It’s been great to be back sailing big boats and to have the opportunity to train on a Class 40 for the winterAlex Laline
So after what was the end of the racing season for Skeiron and some work confirmed with the expedition company Rubicon 3 for the month of October, it was time to head back to the UK and leave Skeiron 911 in La Rochelle.
After the mandatory self-isolating period after landing in the country, I joined the Clipper 60 yacht “Starling” for a trip that would take us through some different ports in the South coast of the UK.
It was my first time sailing big boats again since my last job back in February. “Starling” was supposed to be the yacht I would have sailed from Australia to South Africa from August to November if it hadn’t been for this Pandemic, so it was really nice to be able and have the luck to go out sailing on her even with the current situation.
It is impressive how big the difference makes to sail on a 6.5 m boat compared to an 18 m one!! It took me a couple of days to get used again to the load of the lines and the heavy equipment onboard, but I was back quickly on my comfort zone.
I was 1st mate with my mentor Emily Caruso as Skipper, I’ve sailed with Emily countless of times and we’ve sailed together across the Atlantic, around the spanish coast, Norway, Abu Dhabi and many other places around the world, so it was great to be back sailing big boats with her in charge.
After getting the boat ready we had the crew joining us and to be Covid safe we created a “bubble”, with every member of the bubble having tested negative. Shoutout to Rubicon 3 to organise a safe environment and allow us to go out sailing!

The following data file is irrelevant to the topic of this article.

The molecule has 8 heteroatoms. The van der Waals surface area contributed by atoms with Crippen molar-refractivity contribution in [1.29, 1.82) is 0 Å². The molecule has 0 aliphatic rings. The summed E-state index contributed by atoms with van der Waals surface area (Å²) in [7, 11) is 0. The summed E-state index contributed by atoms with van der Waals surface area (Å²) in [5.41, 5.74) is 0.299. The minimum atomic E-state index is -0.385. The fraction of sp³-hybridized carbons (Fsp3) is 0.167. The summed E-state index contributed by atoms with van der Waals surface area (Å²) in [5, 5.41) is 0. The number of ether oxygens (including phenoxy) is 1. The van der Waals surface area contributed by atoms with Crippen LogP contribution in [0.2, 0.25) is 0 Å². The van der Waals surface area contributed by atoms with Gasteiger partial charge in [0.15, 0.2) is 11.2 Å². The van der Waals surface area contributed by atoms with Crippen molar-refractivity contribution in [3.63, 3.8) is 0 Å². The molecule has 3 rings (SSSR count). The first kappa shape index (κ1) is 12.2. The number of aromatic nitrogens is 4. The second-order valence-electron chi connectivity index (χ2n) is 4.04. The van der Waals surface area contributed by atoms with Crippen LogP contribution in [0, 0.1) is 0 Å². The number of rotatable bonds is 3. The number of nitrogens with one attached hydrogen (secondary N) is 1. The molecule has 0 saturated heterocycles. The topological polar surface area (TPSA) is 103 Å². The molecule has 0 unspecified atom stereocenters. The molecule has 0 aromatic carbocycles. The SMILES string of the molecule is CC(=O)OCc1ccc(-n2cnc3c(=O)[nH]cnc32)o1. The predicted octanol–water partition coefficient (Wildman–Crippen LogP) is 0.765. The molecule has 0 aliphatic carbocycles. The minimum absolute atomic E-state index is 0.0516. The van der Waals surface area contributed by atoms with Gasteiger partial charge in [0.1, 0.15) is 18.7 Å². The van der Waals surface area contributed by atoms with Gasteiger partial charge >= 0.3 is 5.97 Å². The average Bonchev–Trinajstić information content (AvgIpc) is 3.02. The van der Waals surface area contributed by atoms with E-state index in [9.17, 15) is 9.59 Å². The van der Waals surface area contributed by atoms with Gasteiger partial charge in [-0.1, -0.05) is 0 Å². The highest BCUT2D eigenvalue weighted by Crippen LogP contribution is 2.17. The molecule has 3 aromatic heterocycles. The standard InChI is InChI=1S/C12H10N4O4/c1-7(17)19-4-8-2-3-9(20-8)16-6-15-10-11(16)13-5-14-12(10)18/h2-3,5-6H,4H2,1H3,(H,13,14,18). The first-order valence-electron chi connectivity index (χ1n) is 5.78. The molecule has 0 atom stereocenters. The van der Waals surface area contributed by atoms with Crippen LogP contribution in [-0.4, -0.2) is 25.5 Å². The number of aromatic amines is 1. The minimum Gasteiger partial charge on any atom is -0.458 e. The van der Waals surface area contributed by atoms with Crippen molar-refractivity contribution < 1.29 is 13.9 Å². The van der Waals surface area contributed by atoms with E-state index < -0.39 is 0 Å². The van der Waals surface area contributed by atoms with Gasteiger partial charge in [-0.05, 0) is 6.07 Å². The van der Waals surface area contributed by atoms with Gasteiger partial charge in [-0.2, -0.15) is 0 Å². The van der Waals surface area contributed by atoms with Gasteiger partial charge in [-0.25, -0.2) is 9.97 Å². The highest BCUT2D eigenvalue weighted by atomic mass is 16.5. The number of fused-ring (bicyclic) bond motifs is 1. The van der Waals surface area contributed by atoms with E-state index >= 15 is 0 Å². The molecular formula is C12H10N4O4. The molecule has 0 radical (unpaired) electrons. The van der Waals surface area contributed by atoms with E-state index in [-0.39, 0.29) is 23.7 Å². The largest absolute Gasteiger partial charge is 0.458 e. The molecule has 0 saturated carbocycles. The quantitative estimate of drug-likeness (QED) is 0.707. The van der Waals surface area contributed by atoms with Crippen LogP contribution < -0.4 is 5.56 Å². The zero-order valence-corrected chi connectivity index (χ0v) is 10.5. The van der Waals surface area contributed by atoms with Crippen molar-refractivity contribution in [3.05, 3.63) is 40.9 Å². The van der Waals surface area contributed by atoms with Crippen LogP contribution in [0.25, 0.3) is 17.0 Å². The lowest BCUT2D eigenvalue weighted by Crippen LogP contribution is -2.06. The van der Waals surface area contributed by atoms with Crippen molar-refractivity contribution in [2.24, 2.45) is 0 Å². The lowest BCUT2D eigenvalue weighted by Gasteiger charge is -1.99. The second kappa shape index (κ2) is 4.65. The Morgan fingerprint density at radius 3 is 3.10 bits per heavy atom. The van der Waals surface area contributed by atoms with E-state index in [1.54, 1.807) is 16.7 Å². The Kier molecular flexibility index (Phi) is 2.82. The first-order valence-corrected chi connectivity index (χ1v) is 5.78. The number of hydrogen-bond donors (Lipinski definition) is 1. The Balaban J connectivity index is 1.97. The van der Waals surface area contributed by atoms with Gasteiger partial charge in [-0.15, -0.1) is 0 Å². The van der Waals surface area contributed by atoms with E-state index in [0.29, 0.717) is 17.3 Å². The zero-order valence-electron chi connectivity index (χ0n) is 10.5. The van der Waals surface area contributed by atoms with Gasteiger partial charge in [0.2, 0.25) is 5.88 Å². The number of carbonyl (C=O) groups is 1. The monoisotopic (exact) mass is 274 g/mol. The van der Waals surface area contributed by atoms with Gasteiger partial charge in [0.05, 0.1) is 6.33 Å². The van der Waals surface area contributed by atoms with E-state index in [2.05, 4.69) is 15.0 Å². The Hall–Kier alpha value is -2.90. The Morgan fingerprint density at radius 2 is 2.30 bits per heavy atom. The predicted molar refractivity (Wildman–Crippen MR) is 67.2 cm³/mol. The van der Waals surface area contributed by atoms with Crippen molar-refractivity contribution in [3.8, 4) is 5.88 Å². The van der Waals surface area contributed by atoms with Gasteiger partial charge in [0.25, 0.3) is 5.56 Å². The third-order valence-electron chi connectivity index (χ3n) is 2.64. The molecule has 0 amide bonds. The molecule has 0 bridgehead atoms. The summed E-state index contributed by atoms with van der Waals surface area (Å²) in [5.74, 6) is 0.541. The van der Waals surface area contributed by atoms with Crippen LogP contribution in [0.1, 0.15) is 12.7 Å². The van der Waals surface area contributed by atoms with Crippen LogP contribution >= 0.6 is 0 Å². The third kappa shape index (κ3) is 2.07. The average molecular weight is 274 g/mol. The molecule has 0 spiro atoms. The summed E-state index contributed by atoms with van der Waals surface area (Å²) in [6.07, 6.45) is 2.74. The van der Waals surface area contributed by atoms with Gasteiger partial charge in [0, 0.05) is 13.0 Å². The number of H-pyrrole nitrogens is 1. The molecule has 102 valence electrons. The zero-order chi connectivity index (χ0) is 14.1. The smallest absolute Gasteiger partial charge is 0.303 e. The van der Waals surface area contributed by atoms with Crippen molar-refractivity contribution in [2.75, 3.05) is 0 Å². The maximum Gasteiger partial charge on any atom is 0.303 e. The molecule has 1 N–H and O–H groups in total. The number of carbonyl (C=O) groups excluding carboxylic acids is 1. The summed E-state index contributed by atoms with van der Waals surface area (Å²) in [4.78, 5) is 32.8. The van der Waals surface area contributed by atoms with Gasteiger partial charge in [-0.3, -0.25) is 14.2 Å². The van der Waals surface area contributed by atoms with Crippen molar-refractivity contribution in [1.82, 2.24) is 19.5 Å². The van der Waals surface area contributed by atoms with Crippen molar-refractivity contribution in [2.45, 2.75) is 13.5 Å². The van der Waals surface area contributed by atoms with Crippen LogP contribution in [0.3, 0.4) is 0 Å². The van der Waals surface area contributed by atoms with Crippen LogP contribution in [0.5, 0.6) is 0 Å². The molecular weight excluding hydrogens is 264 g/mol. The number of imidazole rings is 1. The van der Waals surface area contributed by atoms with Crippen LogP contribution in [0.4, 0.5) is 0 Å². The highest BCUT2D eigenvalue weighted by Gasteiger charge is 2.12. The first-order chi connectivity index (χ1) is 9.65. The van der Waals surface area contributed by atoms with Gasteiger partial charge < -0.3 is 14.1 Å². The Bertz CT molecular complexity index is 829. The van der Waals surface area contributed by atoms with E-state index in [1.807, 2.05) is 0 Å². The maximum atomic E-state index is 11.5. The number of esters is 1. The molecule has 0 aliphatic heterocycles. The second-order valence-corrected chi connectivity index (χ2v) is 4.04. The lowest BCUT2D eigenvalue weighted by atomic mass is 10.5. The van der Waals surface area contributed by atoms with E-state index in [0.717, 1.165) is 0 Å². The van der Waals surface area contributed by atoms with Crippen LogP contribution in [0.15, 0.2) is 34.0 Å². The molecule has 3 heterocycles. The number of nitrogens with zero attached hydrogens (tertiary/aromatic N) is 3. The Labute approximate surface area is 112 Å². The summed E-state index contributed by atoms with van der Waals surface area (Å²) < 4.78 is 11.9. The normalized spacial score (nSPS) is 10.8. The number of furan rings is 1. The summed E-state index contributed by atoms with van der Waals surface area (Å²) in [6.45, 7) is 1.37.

We spent a couple of weeks exploring the south coast of the UK, sailing and training while enjoying being outdoors, socialising and having fun.
After our arrival to “Staling’s” home port of Gosport, an amazing opportunity presented itself thanks to the help of Emily. It consisted on helping Neil Payter (the only British to finish the stormy 2017 OSTAR race) getting his Class 40 ready for the next OSTAR race starting on May 2021.
A Class 40 is basically the same as a Mini boat but double the size. The systems all run the same way, they have the same sails, the same steering system, the same down-below space… although the Class 40 also count with water ballast. So with the lockdown in France being very strict and the lockdown in England ending any possibility of another job, I took this opportunity without thinking about it.
So this last few weeks have been all about getting to know the boat, trying different sails, reaching speeds of almost 20 knots and learning a lot with the experience of Neil as a single-handed sailor.
The plan is to keep helping, training, sailing and learning with Neil and “Cariberia” during this winter months and get some double-handed miles while getting the most out of this opportunity.